Virtual replaced real

Moving from the real world to the virtual one has been a necessity for most sports, even if it has just been to keep in touch with players and athletes who were locked out of their venues and playing fields.

For many, though, the screen became a lifeline. Reuben Florence, chief instructor at Dragon Karate Cymru in Bangor used online karate lessons as a way to keep in touch with club members as well as introduce new recruits to the sport.

“Online activities were never going to replace the real thing of face-to-face instruction, but in the present time they were a fantastic way of introducing the sport and keeping people connected,” says Reuben.

Likewise, it was the online world that kept cricket clubs throughout Wales connected to each other throughout the summer – with videos funnies, training tips and quizzes - when the clubs themselves were out of bounds.

Jazz sessions

At the elite level, cyclists such as Geraint Thomas and Elinor Barker headed into their garages where virtual sessions on bikes linked to software such as Zwift, enabled them to stay in shape.

Virtual training then became virtual races, while one of the early social media hits of lockdown were the instructive swimming fitness sessions posted by double Olympic silver medalist Jazz Carlin.

Her workout routines – for swimmers and non- swimmers – were shared by thousands, as were Sport Wales’ own videos for staying active in the home which featured Welsh international athletes Melissa Courtney and Mica Moore.

Ingenuity has also been a familiar theme throughout Welsh sport in 2020, with athletes and whole sports using their creative juices to best effect.

Bags of motivation

During the first lockdown, Welsh long jumper Sarah Abrahamfilled two Sainsbury’s shopping bags with heavy books and tied them to a lifting bar - in order to conjure a makeshift gym in the living room of her London flat.

Similarly, Wales’ double Paralympic champion Aled Davies showed he’s a dab hand in the garden DIY arena by fixing up his own throwing area, slung with netting between two apple trees.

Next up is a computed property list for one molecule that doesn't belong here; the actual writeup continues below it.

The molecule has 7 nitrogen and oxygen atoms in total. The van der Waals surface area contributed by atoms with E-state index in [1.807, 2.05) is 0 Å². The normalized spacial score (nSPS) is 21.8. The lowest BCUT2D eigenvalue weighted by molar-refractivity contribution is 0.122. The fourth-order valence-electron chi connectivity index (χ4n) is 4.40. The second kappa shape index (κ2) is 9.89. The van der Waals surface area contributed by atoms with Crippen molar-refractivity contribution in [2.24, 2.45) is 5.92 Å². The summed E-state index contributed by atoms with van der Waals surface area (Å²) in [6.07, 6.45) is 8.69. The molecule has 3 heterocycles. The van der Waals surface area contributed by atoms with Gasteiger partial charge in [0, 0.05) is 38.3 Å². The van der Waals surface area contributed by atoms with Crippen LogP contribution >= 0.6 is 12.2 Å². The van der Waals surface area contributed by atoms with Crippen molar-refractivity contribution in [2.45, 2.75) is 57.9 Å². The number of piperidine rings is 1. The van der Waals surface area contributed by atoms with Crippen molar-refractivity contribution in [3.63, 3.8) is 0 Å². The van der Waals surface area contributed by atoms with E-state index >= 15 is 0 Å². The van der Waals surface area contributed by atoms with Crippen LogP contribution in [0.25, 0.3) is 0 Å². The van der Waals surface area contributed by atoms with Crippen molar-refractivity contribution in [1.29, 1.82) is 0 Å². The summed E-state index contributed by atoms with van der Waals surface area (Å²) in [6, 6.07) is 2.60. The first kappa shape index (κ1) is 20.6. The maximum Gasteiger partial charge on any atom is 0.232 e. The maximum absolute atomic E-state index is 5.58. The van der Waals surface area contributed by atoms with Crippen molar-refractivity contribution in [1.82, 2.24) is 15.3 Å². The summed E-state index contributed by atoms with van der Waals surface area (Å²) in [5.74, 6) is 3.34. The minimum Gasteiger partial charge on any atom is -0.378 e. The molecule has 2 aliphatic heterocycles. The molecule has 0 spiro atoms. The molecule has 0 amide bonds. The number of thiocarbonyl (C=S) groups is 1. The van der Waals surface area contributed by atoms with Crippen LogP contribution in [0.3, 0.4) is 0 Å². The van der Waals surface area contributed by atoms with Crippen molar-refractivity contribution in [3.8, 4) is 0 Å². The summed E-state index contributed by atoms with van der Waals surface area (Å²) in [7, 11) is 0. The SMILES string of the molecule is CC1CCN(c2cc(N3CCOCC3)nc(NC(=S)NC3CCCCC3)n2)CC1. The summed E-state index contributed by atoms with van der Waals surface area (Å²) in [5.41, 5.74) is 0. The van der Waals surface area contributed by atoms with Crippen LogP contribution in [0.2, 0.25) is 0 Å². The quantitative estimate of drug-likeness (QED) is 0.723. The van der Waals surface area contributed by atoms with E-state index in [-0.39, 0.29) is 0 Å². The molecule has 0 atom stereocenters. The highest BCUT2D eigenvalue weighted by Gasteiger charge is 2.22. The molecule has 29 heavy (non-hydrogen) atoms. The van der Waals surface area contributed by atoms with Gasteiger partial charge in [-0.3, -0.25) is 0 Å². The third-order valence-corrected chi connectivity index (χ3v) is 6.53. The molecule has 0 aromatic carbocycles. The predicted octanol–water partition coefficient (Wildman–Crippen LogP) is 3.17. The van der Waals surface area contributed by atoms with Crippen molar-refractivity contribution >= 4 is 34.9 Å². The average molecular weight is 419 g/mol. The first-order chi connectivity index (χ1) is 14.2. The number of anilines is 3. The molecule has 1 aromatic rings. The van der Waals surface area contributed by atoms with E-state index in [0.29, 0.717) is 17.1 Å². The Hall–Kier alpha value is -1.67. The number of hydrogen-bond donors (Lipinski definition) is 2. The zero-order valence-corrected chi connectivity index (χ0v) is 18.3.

“It’s about being smart,” he said. “I’m not chasing world records in my back garden. I’m just trying to tick over and hopefully not get too much rust on the joints.”

Wales’ Olympic star and former world number one judoka Natalie Powell went one better by creating an entire mat area and indoor gym inside her Cardiff living room.

Super swimmers

When the restrictions began to ease a little later in the year, and gyms, pools and playing fields began to re-open, many sports utilised what they had learned during lockdown.

The connectivity and togetherness may have been absent without regular matches and competition, but organisations such as Swim Wales have been imaginative in their response.

They created the Swim Wales Super Series – a virtual leaderboard where club swimmers denied competition could post their best times in their local pools to set alongside others in the rest of the country.

A total of 34 clubs and over 1,000 swimmers got involved in the first series, while a second is now underway.

The Welsh Rugby Union stayed in touch with all their member clubs with regular webinars, offering advice for returning to training, and while all but the professional clubs are still awaiting a return to matches, the Union have recently been able to sanction touch rugby and tag rugby for juniors.

No locking down Lily 

But anyone really wanting the last word in resilience and motivation, should head to the workout videos posted during lockdown by Lily Rice on behalf of Disability Sport Wales.

Wales’ 16-year-old wheelchair motocross women’s world champion was in inspirational form, providing plenty of get-up-and-go for those feeling locked down and going not very far at all.

Looking Forward

There have been countless other examples of remarkable innovation and determination within Welsh sport during 2020, and don’t forget that if you’re involved with a sports club or organisation which is having to ‘think outside of the box’ to help others be active during the pandemic, take a look at how our Be Active Wales Fund could support your ideas.

We know we’re not out of the woods, but 2021 shows signs of hope and whatever it does throw at us Welsh sport has shown it can overcome it.

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